Month 1 139 2700.8 (2367.1–3081.6) 
Anti-HPV 33 Day 1 139 31.2 (27.2–35.8) 
Month 1 139 3322.2 (2866.5–3850.4) 
Anti-HPV 45 Day 1 139 16.3 (14.4–18.3) 
Month 1 139 507.1 (435.1–590.8) 
Anti-HPV 52 Day 1 139 33.2 (28.7–38.4) 
Month 1 139 1557.2 (1376.6–1761.5) 
Anti-HPV 58 Day 1 139 31.0 (26.5–36.3) 
Month 1 139 2906.9 (2559.5–3301.4) 
Assay (cLIA)TimepointCohort 0 (N = 146)
nGMT (95% CI), mMU/mL
Anti-HPV 6 Day 1 139 64.9 (56.9–74.1) 
Month 1 139 5034.8 (4336.0–5846.3) 
Anti-HPV 11 Day 1 139 50.3 (43.0–59.0) 
Month 1 139 4452.1 (3859.7–5135.6) 
Anti-HPV 16 Day 1 139 104.6 (85.4–128.0) 
Month 1 139 22 237.2 (19 215.8–25 733.6) 
Anti-HPV 18 Day 1 139 87.5 (78.0–98.3) 
Month 1 139 3446.3 (2932.0–4050.9) 
Anti-HPV 31 Day 1 139 44.3 (37.5–52.4) 
Month 1 139 2700.8 (2367.1–3081.6) 
Anti-HPV 33 Day 1 139 31.2 (27.2–35.8) 
Month 1 139 3322.2 (2866.5–3850.4) 
Anti-HPV 45 Day 1 139 16.3 (14.4–18.3) 
Month 1 139 507.1 (435.1–590.8) 
Anti-HPV 52 Day 1 139 33.2 (28.7–38.4) 
Month 1 139 1557.2 (1376.6–1761.5) 
Anti-HPV 58 Day 1 139 31.0 (26.5–36.3) 
Month 1 139 2906.9 (2559.5–3301.4) 

CI, confidence interval.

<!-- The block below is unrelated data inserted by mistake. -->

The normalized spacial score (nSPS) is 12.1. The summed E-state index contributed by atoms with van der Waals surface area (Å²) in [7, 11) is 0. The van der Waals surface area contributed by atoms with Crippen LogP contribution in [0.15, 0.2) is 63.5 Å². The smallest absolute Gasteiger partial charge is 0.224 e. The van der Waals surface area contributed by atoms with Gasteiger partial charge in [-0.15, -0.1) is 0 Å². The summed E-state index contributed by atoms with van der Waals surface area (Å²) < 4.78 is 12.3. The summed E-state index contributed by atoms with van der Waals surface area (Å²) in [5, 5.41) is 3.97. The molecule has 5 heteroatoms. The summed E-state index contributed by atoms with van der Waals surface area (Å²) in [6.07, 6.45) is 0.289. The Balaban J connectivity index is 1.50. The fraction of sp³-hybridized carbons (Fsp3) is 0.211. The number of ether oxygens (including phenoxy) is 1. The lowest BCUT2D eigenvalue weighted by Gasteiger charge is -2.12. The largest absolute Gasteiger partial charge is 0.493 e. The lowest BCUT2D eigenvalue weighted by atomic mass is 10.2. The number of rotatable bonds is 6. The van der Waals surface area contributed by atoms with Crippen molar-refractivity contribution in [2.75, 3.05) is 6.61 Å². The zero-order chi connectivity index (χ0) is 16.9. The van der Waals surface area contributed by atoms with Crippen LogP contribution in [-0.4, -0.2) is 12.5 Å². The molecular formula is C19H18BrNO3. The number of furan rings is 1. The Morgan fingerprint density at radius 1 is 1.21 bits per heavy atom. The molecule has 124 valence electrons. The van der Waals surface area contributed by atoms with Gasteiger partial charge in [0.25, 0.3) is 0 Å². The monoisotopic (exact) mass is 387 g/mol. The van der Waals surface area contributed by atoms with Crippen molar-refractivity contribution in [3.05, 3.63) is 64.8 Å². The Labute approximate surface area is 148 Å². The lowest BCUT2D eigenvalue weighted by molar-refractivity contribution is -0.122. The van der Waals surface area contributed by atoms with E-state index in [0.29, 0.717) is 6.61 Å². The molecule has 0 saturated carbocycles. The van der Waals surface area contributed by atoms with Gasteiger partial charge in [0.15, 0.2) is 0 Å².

The PPI population includes all participants who (1) provided month 1 serology result within an acceptable day range and (2) had no other protocol deviations that could interfere with the evaluation of immune response.

TABLE 3

Month 1 Anti-HPV cLIA GMTs in the Vaccination Time Interval for Model Effects (PPI Population of Cohort 0)

ParameterEstimate
Median time interval from dose 1 to dose 2 (mo)Median = 25
HPV typeGMT [mMU/mL] (95% CI) unadjusted for time interval between dosesExpected fold-change in GMT for every 6 mo increase in time interval between doses (95% CI)
 HPV 6 4062.0 (2429.4–6791.8) 1.05 (0.94–1.18) 
 HPV 11 3270.4 (2004.5–5336.0) 1.07 (0.96–1.19) 
 HPV 16 18 431.9 (11 150.3–30 468.8) 1.04 (0.94–1.17) 
 HPV 18 3588.3 (2055.0–6265.9) 0.99 (0.88–1.12)